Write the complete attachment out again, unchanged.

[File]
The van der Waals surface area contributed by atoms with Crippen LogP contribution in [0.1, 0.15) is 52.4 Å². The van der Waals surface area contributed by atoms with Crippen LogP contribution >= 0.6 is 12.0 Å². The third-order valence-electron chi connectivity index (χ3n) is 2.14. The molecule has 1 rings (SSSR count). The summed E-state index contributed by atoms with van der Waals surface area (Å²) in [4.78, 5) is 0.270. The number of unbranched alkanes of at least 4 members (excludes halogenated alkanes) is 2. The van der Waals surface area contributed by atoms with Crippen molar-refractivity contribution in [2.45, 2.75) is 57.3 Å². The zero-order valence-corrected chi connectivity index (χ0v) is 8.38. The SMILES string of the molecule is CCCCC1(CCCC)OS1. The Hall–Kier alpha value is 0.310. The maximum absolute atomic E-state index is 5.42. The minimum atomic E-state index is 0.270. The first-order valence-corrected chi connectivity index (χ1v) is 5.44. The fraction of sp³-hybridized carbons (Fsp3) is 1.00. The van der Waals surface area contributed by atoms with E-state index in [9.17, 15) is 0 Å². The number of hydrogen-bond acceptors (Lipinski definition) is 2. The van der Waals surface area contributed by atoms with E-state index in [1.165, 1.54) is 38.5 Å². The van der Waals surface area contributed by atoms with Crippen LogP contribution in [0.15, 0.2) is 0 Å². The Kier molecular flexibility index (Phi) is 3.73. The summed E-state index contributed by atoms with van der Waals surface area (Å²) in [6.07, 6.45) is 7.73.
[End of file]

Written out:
The van der Waals surface area contributed by atoms with Crippen LogP contribution in [0.1, 0.15) is 52.4 Å². The van der Waals surface area contributed by atoms with Crippen LogP contribution >= 0.6 is 12.0 Å². The third-order valence-electron chi connectivity index (χ3n) is 2.14. The molecule has 1 rings (SSSR count). The summed E-state index contributed by atoms with van der Waals surface area (Å²) in [4.78, 5) is 0.270. The number of unbranched alkanes of at least 4 members (excludes halogenated alkanes) is 2. The van der Waals surface area contributed by atoms with Crippen molar-refractivity contribution in [2.45, 2.75) is 57.3 Å². The zero-order valence-corrected chi connectivity index (χ0v) is 8.38. The SMILES string of the molecule is CCCCC1(CCCC)OS1. The Hall–Kier alpha value is 0.310. The maximum absolute atomic E-state index is 5.42. The minimum atomic E-state index is 0.270. The first-order valence-corrected chi connectivity index (χ1v) is 5.44. The fraction of sp³-hybridized carbons (Fsp3) is 1.00. The van der Waals surface area contributed by atoms with E-state index in [9.17, 15) is 0 Å². The number of hydrogen-bond acceptors (Lipinski definition) is 2. The van der Waals surface area contributed by atoms with E-state index in [1.165, 1.54) is 38.5 Å². The van der Waals surface area contributed by atoms with Crippen LogP contribution in [0.15, 0.2) is 0 Å². The Kier molecular flexibility index (Phi) is 3.73. The summed E-state index contributed by atoms with van der Waals surface area (Å²) in [6.07, 6.45) is 7.73.